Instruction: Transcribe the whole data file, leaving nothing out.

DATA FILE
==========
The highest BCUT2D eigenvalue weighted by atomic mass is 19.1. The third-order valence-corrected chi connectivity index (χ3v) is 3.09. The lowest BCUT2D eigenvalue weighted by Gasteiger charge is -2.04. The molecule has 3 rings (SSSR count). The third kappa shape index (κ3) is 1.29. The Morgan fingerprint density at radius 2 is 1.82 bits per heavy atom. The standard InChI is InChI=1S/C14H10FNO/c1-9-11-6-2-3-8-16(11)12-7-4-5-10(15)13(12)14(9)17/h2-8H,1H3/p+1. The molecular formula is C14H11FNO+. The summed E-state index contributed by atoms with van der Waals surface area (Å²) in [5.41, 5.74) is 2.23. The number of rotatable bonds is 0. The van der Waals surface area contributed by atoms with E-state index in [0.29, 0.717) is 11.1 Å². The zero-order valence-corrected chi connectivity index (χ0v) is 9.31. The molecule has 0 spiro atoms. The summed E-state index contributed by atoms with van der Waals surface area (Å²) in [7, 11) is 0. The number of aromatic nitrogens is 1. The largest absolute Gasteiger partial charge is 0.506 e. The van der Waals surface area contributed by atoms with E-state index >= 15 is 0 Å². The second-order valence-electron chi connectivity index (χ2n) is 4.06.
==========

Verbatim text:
The highest BCUT2D eigenvalue weighted by atomic mass is 19.1. The third-order valence-corrected chi connectivity index (χ3v) is 3.09. The lowest BCUT2D eigenvalue weighted by Gasteiger charge is -2.04. The molecule has 3 rings (SSSR count). The third kappa shape index (κ3) is 1.29. The Morgan fingerprint density at radius 2 is 1.82 bits per heavy atom. The standard InChI is InChI=1S/C14H10FNO/c1-9-11-6-2-3-8-16(11)12-7-4-5-10(15)13(12)14(9)17/h2-8H,1H3/p+1. The molecular formula is C14H11FNO+. The summed E-state index contributed by atoms with van der Waals surface area (Å²) in [5.41, 5.74) is 2.23. The number of rotatable bonds is 0. The van der Waals surface area contributed by atoms with E-state index in [0.29, 0.717) is 11.1 Å². The zero-order valence-corrected chi connectivity index (χ0v) is 9.31. The molecule has 0 spiro atoms. The summed E-state index contributed by atoms with van der Waals surface area (Å²) in [7, 11) is 0. The number of aromatic nitrogens is 1. The largest absolute Gasteiger partial charge is 0.506 e. The van der Waals surface area contributed by atoms with E-state index >= 15 is 0 Å². The second-order valence-electron chi connectivity index (χ2n) is 4.06.